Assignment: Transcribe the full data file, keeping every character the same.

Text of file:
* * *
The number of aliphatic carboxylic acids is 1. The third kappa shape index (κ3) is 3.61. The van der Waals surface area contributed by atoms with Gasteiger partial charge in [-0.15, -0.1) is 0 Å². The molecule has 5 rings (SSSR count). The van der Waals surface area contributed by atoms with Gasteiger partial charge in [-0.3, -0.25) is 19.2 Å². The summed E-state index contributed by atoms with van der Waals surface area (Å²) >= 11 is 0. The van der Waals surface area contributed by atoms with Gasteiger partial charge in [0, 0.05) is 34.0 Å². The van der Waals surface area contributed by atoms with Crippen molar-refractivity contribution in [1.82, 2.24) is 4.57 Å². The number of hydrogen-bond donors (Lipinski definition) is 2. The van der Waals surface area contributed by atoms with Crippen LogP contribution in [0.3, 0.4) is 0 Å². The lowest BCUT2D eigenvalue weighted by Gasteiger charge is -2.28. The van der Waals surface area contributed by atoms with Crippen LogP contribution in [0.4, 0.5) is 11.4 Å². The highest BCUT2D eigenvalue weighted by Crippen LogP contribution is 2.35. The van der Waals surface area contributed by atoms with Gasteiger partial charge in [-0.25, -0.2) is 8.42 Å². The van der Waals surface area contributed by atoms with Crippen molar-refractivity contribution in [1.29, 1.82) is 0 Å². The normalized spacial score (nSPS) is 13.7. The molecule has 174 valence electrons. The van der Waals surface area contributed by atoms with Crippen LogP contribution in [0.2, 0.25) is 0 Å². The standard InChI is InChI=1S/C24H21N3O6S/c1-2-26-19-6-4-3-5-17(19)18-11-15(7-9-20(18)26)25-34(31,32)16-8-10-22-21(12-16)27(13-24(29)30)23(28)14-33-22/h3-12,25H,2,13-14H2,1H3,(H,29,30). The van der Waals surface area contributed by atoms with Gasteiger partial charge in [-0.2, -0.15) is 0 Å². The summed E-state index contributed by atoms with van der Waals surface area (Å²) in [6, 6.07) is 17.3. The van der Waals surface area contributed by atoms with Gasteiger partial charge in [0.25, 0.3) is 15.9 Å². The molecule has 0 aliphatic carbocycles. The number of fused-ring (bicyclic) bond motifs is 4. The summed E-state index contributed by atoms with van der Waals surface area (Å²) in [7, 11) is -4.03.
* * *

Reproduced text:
The number of aliphatic carboxylic acids is 1. The third kappa shape index (κ3) is 3.61. The van der Waals surface area contributed by atoms with Gasteiger partial charge in [-0.15, -0.1) is 0 Å². The molecule has 5 rings (SSSR count). The van der Waals surface area contributed by atoms with Gasteiger partial charge in [-0.3, -0.25) is 19.2 Å². The summed E-state index contributed by atoms with van der Waals surface area (Å²) >= 11 is 0. The van der Waals surface area contributed by atoms with Gasteiger partial charge in [0, 0.05) is 34.0 Å². The van der Waals surface area contributed by atoms with Crippen molar-refractivity contribution in [1.82, 2.24) is 4.57 Å². The number of hydrogen-bond donors (Lipinski definition) is 2. The van der Waals surface area contributed by atoms with Crippen LogP contribution in [0.3, 0.4) is 0 Å². The lowest BCUT2D eigenvalue weighted by Gasteiger charge is -2.28. The van der Waals surface area contributed by atoms with Crippen LogP contribution in [0.4, 0.5) is 11.4 Å². The highest BCUT2D eigenvalue weighted by Crippen LogP contribution is 2.35. The van der Waals surface area contributed by atoms with Gasteiger partial charge in [-0.25, -0.2) is 8.42 Å². The van der Waals surface area contributed by atoms with Crippen molar-refractivity contribution in [1.29, 1.82) is 0 Å². The normalized spacial score (nSPS) is 13.7. The molecule has 174 valence electrons. The van der Waals surface area contributed by atoms with Crippen LogP contribution in [0.2, 0.25) is 0 Å². The standard InChI is InChI=1S/C24H21N3O6S/c1-2-26-19-6-4-3-5-17(19)18-11-15(7-9-20(18)26)25-34(31,32)16-8-10-22-21(12-16)27(13-24(29)30)23(28)14-33-22/h3-12,25H,2,13-14H2,1H3,(H,29,30). The van der Waals surface area contributed by atoms with Gasteiger partial charge in [-0.2, -0.15) is 0 Å². The summed E-state index contributed by atoms with van der Waals surface area (Å²) in [6, 6.07) is 17.3. The van der Waals surface area contributed by atoms with Gasteiger partial charge in [0.25, 0.3) is 15.9 Å². The molecule has 0 aliphatic carbocycles. The number of fused-ring (bicyclic) bond motifs is 4. The summed E-state index contributed by atoms with van der Waals surface area (Å²) in [7, 11) is -4.03.